Relationships among college students

I chose to write my story on romantic relationships among college students. I focused on a few couples, two of which go to DU and another couple whom attend the University of Wyoming. The basis for this slideshow was basically to see the ways in which romantic relationships may affect the average students life during college. There are many different aspects to college that are hard to get a hold of and I feel as though this is a huge part of many college students lives.

Through this slideshow I decided to add pictures of not only the couples that I interviewed, but also other photos that I thought related to this topic. For example, I went to Washington Park and took pictures of nature and people in a natural setting. I thought this would be an appropriate place because a majority of DU students spend their free time in places such as this around campus and it is a good place to photograph people with a nice setting around them. I also tried to incorporate photos of students and close ups of people because I thought that relates to the topic of love which was a theme in the story.

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The ups and downs of romantic relationships among college students

Amber and Brett enjoy each other's company

There is much more to college life than academics. The average student is usually juggling school, a social life, a job, and possibly a romantic relationship on a daily basis. Many students at the University of Denver are experiencing the struggles and also perks that all of the different aspects of college life are throwing their way.

It can be very difficult to move away from the familiarity of your hometown, to a place where everyone is seen as a stranger. Some students have a tendency to fall quickly into relationships the second they enter college; and it can be very easy to get caught up in lust rather than love.

One particular romantic relationship, which bloomed on the campus of the University of Denver, is between 21-year-old Amber and her boyfriend Brett. They met in their very first class of their freshman year and have been together ever since. They are now juniors and their relationship is going strong. So, what’s the secret?

Amber found that, “having someone who understands me and someone that I can rely on has made this year far easier”.

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DU students take on distances

The topic of this slideshow is long distance relationships. While this topic is hard to photograph I tried to take pictures that embodied some of the ideas of long distance relationships. Long distance relationships (LDR’s) are something that has become a norm in the college scene and often causes a lot of stress to students when they are trying to balance a relationship in the mix with school work, jobs, and extracurriculars. When trying to get photos of couples it posed several issues. Some of the couples I wanted to photograph were several states apart, others broke up after I had interviewed them, so naturally photographing them was not an option, and some requested to remain anonymous, which posed challenges for pictures. I was really only able to photograph one couple together, which required me to use my imagination when taking pictures of them, as well as using different types of photos in the slide show. The photos that I chose to use in my slide show I chose because I thought they represented what the couples told me about their relationships and how they cope with the distance. For instance Moore and Fatta are in the same state and live an hour away from each other. Fatta often comes up to DU on the weekends to spend time with Moore so I was able to get them together and take picture of them together. However, in French’s case her boyfriend lives in Illinois and the next time he is coming to visit is in May so I had to improvise and take pictures of her Skyping with him, for instance, and talking on the phone, etc.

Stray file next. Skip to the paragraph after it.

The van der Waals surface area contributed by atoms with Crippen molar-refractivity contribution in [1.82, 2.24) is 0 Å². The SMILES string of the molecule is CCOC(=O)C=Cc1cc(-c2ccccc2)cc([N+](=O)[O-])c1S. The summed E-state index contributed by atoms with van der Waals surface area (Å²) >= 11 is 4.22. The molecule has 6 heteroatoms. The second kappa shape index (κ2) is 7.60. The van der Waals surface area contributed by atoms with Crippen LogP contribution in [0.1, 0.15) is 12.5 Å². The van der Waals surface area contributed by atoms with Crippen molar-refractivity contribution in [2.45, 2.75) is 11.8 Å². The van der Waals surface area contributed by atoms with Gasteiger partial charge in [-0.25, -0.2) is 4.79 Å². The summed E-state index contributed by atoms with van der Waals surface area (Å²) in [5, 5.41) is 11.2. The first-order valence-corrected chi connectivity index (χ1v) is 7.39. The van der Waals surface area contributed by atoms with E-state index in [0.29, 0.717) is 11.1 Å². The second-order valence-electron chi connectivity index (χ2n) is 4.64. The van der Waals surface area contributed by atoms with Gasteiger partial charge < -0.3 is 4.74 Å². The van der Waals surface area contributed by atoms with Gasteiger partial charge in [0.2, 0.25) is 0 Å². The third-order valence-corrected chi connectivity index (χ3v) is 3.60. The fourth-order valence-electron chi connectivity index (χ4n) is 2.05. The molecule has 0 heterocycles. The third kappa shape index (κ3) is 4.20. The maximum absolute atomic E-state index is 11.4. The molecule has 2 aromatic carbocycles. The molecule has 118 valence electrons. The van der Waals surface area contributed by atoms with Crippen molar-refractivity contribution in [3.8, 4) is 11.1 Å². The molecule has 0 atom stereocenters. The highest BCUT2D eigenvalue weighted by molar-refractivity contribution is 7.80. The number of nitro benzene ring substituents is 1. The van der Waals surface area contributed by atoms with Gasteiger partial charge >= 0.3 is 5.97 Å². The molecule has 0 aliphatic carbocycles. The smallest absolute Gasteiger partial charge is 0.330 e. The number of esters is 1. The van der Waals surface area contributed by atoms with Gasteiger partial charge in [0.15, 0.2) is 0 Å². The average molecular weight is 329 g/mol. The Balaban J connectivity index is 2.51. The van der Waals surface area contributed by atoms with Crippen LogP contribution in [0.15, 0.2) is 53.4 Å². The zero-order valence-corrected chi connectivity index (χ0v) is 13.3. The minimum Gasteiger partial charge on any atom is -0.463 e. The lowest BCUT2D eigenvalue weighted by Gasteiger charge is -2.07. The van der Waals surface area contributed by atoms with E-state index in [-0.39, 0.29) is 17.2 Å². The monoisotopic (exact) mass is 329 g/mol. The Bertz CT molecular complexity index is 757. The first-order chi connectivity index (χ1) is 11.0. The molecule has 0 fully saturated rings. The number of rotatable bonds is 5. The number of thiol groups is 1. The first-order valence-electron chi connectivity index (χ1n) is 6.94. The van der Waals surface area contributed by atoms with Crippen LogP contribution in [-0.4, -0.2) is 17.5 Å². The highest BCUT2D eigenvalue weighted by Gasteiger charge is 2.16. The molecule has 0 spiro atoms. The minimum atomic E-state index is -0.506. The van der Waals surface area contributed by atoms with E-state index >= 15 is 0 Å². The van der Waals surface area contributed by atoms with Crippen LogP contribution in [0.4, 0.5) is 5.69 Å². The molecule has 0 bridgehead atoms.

After writing my issue story number one and interviewing several couples about how they cope with the distance I realized that while I thought many of the relationships were the same or similar, they weren’t, so i really wanted to capture what it was like to live 100 miles away from each other as opposed to 1,000 miles away from each other. This made the way I took photos of Moore and Fatta different from the way I took photos of French. Taking photos of this topic was also difficult because while the couples agreed to it, it felt somewhat awkward taking photos of them in what felt like should’ve been a private moment shared just between the two of them and not between the three of us. However, all of the people who were in the pictures were thrilled with the outcome and very very appreciative of the photos.